Friday, September 15, 2023

A Very Beautiful Polyphonic Mass for the Seven Sorrows

This past Monday, I attended a supremely interesting online talk by Dr Emily Thelen, hosted by the Catholic Institute of Sacred Music as part of a recurring lecture series. Her subject was the devotion to the Seven Sorrows of the Virgin, and particularly, its emergence in the later 15th century in the Low Countries, and how it was promoted by some of the secular rulers of the area through art and music. I cannot pretend to do justice to the lecture by summarizing it; fortunately, it will soon be posted on YouTube so we can share it here. However, I can do justice to the work which was her principal subject, a manuscript by one Pierre Alamire, by posting these videos of the magnificent Mass of the Seven Sorrows which it contains, recorded by the Belgium-based Early Music ensemble Capilla Flamenca.

Alamire is a nom-de-plume, the pitch signature A and the musical notes La-Mi-Re. He was born in Nuremberg, Bavaria, ca. 1470, with the last name Imhoff or Imhove, which became van den Hove when he moved to the Dutch-speaking parts of the Low Countries in his youth. He was very talented not only as a composer, but also as a creator of beautifully illuminated musical manuscripts, which were highly sought after. As a result of his renown in this field, he traveled a good deal, which led to him serving for a time as a spy for King Henry VIII of England and Thomas Cardinal Wolsey.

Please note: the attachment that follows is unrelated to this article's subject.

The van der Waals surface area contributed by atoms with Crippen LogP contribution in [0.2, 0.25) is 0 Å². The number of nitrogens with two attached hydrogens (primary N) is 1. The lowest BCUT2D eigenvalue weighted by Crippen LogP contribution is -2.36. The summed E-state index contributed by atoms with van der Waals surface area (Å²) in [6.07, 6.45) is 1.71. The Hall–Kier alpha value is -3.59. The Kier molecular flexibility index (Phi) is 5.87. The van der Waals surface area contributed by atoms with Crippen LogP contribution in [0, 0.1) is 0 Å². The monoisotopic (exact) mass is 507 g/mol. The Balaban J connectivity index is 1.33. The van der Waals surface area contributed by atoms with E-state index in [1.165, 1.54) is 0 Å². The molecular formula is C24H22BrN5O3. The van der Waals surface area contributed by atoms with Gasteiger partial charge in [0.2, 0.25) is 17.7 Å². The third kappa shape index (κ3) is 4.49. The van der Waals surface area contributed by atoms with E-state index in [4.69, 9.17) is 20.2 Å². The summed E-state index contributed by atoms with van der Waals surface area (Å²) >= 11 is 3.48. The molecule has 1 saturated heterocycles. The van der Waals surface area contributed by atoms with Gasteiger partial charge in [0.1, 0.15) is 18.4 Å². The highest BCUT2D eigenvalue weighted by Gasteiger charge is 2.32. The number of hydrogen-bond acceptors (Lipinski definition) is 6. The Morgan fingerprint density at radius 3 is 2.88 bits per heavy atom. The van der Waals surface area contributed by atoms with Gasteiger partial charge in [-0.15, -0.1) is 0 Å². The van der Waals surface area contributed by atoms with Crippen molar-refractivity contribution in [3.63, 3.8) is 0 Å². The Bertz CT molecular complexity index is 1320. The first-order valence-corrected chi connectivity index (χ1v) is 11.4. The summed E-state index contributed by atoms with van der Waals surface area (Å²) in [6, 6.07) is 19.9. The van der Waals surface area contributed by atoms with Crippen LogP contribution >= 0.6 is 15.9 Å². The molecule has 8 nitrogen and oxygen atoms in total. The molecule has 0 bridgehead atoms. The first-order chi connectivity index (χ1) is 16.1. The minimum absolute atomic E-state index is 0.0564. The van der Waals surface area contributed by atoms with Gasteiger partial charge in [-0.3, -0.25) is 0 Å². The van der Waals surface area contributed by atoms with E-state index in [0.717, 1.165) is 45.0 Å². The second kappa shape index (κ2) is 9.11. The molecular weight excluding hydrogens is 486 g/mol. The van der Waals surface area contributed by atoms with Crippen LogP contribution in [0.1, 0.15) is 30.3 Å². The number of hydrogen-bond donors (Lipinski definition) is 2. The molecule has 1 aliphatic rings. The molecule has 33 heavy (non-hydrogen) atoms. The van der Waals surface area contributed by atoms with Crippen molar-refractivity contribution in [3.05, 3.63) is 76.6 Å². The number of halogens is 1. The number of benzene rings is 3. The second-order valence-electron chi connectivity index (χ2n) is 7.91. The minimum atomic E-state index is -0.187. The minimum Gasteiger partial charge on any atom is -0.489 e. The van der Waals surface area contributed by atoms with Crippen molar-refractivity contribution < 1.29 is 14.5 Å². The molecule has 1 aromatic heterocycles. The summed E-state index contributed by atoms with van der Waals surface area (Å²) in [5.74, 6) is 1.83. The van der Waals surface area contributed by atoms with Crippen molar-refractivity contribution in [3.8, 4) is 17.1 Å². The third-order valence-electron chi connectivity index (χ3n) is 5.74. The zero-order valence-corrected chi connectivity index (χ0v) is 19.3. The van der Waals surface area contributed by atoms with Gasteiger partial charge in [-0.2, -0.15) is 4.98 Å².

The manuscript which Dr Thelen describes in her talk contains inter alia this Mass by the French composer Pierre de La Rue (1452 ca. - 1520), made at the behest of Philip I, Duke of Burgundy (1482-1506; born 1478), who was a great promotor of the devotion to the Sorrowful Mother in a period of great social and political turmoil within his domains.

The name “Capilla Flamenca”, by the way, is Spanish for “the Flemish chapel.” This refers to the fact that the Spanish Habsburg court under the Emperor Charles V and his successor was so generous in its patronage of music that it maintained two full-time choirs, a native choir, the “capilla española”, and another of musicians brought down from its possessions in the Low Countries. 
Agnus Dei

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